Even in the current financial climate St. Joseph donors have still been able to find the funds to donate to Western’s outdoor campus project.
Over the summer, a company that wishes to remain anonymous donated enough money to construct new signs in front of the each building around campus and other contributions to Western’s project.
Robert Vartabedian, President of the University, was told not to make a public announcement concerning the donators.
“They really have a vested interest in the look our campus and were willing to contribute a substantial amount of money for the signage,” Vartabedian said.
On top of the signs, the anonymous company contributed enough money for various fountains around campus and for an addition of evergreen trees to be planted.
Dan Nicoson, Vice President of University Advancement has spear-headed the outdoor campus project, particularly through the planting of evergreen trees.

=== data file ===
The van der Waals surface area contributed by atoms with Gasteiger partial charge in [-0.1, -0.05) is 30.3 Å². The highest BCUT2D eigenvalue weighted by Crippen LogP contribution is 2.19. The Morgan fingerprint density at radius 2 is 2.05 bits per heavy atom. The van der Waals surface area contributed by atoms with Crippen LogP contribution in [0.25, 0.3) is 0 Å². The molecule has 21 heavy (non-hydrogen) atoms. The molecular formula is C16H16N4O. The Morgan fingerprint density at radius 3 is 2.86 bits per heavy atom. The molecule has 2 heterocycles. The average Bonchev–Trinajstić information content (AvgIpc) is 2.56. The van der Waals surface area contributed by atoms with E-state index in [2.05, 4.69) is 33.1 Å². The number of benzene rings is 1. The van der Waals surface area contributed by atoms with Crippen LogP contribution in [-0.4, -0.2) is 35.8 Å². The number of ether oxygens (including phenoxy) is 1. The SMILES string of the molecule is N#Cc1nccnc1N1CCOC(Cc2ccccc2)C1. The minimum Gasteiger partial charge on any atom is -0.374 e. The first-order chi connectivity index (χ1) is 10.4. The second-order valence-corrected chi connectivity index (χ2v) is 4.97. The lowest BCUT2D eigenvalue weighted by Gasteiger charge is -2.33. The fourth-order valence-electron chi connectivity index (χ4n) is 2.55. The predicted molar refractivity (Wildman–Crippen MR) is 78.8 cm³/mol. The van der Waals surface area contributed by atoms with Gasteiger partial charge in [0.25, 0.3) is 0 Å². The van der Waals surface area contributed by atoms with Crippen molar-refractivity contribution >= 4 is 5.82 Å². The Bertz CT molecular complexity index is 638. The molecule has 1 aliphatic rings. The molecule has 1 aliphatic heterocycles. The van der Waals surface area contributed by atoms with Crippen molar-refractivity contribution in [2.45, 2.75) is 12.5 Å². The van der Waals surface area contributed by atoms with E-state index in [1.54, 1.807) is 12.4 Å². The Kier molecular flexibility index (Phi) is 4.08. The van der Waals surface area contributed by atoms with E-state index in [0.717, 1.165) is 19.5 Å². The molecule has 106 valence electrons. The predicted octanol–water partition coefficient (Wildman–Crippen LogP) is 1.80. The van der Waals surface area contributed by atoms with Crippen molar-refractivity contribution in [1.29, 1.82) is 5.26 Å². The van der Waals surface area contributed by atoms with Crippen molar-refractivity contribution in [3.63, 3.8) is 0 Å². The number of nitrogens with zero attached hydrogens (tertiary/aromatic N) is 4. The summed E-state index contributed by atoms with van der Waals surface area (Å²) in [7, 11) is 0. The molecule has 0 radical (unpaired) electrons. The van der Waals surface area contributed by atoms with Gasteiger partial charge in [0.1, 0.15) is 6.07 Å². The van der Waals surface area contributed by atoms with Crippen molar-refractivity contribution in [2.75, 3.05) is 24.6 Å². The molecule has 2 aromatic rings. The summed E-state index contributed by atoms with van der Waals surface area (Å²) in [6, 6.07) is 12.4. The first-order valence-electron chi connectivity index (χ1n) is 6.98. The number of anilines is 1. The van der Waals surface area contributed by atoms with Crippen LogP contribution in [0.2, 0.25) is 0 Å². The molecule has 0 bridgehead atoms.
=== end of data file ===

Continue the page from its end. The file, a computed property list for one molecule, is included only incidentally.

“We selected evergreens particularly because in the winter we wanted to maintain some color and sense of warmth on the campus rather than everything being bare,” Nicoson said, “So we have quite a few trees on campus but in the winter is gets really bland looking. So we were trying to do something that would both be environmentally friendly but at the same time give us a sense of color and warmth and color during the winter.”
Nicoson said that each evergreen tree costs 300 dollars to donate, so any company can help Western’s outdoor campus project for a minimal cost.
Nicoson said that this project creates a better campus by creating a positive image for the institution.
All of the small projects in the outdoor campus project must be donated to the university, according to Nicoson.
“The University’s budget situation right now is such that there would not be funds available that would not impact the University,” Nicoson said, “So unless we have independent funding sources that want to fund these things we can’t move forward with them.”
Nicoson said that any project that is funded privately will require a lot of work, especially in this economy.
“We’ve been pretty fortunate and had great supporters anyway,” Nicoson said.
Both Nicoson and Vartabedian see the project some day culminating into the construction of an outdoor amphitheater. Nicoson believes that in this current economic climate it will be particularly challenging.